“The location is really driven by physical parameters,” he said. “And if you are going to invest $250 million in a project, you’re more than likely going to want to do it in the optimal place that’s going to represent a successful environment.”
While opponents say the project would result in water pollution, Brennan said the design of a closed-pen system guarantees that won’t happen.
“It’s a different thing,” he said. “We capture the waste and take that to shore as well, and using bioreactors make it into biofuel. And because it’s closed, pesky things like diseases and sea lice and the chemicals required to manage those issues won’t be present. So it’s a new thing.”
Piper, who lives in nearby Hancock, bristled at the idea of the bay being used for new technology.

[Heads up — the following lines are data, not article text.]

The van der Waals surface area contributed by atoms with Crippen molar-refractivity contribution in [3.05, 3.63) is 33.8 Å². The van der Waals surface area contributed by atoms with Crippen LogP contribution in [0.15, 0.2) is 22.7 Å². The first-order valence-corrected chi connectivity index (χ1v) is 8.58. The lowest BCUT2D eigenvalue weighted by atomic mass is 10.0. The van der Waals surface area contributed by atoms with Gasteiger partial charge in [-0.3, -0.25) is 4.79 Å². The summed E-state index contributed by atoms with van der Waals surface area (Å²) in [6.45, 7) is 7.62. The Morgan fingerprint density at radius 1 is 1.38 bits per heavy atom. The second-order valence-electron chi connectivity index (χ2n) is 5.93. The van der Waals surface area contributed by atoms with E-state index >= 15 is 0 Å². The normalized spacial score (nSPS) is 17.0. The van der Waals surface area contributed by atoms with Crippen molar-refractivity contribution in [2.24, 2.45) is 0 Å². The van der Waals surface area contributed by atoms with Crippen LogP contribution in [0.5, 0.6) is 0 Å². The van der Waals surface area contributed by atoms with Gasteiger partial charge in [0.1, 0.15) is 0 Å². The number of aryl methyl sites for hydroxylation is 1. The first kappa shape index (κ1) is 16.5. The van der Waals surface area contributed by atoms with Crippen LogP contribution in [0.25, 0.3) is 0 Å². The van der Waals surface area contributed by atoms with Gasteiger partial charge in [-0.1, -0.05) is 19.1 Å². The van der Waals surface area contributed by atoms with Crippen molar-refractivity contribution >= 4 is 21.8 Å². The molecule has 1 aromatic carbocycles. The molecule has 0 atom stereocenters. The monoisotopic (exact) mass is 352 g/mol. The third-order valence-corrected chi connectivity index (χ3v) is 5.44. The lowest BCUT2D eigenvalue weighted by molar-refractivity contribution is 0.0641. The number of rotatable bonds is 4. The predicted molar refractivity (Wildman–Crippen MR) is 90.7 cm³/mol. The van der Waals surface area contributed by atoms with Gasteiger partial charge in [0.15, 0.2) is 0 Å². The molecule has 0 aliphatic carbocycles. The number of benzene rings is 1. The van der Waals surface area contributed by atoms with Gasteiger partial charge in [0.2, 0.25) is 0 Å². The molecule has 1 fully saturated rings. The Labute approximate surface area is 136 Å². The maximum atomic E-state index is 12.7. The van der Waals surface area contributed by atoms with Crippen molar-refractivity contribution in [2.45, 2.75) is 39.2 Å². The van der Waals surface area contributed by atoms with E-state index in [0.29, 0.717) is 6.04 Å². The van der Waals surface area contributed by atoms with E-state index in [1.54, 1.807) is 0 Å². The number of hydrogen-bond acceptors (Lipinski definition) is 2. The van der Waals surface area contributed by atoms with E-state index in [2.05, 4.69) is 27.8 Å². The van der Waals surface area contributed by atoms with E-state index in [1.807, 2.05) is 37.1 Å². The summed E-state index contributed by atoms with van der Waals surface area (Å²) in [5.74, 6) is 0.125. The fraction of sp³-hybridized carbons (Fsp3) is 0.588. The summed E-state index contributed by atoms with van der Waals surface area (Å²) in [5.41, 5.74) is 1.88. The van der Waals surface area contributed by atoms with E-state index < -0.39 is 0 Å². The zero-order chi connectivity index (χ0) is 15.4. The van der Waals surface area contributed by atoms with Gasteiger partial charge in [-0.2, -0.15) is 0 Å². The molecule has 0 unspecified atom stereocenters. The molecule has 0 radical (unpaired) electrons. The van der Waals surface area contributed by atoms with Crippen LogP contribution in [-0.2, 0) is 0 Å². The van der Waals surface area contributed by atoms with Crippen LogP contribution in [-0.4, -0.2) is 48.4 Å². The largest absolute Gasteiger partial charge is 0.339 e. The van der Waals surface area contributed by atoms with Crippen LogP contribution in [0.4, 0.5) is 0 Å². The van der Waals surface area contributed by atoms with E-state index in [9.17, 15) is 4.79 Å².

“Why should Maine have to be the guinea pigs, you know, to sacrifice our water for something that’s really not proven?” he asked.
Rice is drawing plenty of criticism for even being receptive to the idea.
“I don’t agree with him whatsoever,” said Jerry Potter, a 75-year-old lobsterman from Gouldsboro who began fishing the bay as a teen. “He’s supposed to be working for the town; he’s doing just the opposite.”
Rice, who’s also a lobster dealer, said that “99 percent of the people that disagree with me understand my position” and that he’s not worried about those who don’t.
“If you’ve kicked around here for 35 years, you get used to taking the heat,” he said. “I do know for a fact that everybody that’s involved with this at the town level is bending over backwards to make sure that everybody is heard, because the last thing we want in this area is for a civil war to break out.”
Brennan is confident the company can prove the skeptics wrong, even predicting that officials at Acadia may someday be happy to have the fish farm as a neighbor and to show visitors the salmon pens from the top of Cadillac Mountain.